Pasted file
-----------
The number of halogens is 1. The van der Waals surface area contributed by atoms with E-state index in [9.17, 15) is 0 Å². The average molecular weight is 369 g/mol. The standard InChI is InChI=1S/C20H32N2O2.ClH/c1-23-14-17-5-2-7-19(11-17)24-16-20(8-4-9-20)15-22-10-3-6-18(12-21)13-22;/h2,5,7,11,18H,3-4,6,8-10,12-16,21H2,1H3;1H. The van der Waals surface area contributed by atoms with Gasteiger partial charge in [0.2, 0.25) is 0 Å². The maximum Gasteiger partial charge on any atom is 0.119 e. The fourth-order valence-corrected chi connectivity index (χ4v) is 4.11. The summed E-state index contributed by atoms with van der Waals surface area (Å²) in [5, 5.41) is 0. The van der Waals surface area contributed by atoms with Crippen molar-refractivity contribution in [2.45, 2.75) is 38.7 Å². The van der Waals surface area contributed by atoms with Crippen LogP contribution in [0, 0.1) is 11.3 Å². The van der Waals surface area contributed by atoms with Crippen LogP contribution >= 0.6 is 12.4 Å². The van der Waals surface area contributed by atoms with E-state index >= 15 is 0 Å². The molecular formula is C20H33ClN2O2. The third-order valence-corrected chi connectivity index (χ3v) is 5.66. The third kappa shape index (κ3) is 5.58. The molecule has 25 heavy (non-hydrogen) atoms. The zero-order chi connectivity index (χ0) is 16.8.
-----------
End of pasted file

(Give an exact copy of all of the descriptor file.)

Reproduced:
The number of halogens is 1. The van der Waals surface area contributed by atoms with E-state index in [9.17, 15) is 0 Å². The average molecular weight is 369 g/mol. The standard InChI is InChI=1S/C20H32N2O2.ClH/c1-23-14-17-5-2-7-19(11-17)24-16-20(8-4-9-20)15-22-10-3-6-18(12-21)13-22;/h2,5,7,11,18H,3-4,6,8-10,12-16,21H2,1H3;1H. The van der Waals surface area contributed by atoms with Gasteiger partial charge in [0.2, 0.25) is 0 Å². The maximum Gasteiger partial charge on any atom is 0.119 e. The fourth-order valence-corrected chi connectivity index (χ4v) is 4.11. The summed E-state index contributed by atoms with van der Waals surface area (Å²) in [5, 5.41) is 0. The van der Waals surface area contributed by atoms with Crippen molar-refractivity contribution in [2.45, 2.75) is 38.7 Å². The van der Waals surface area contributed by atoms with Crippen LogP contribution in [0, 0.1) is 11.3 Å². The van der Waals surface area contributed by atoms with Crippen LogP contribution >= 0.6 is 12.4 Å². The van der Waals surface area contributed by atoms with E-state index >= 15 is 0 Å². The molecular formula is C20H33ClN2O2. The third-order valence-corrected chi connectivity index (χ3v) is 5.66. The third kappa shape index (κ3) is 5.58. The molecule has 25 heavy (non-hydrogen) atoms. The zero-order chi connectivity index (χ0) is 16.8.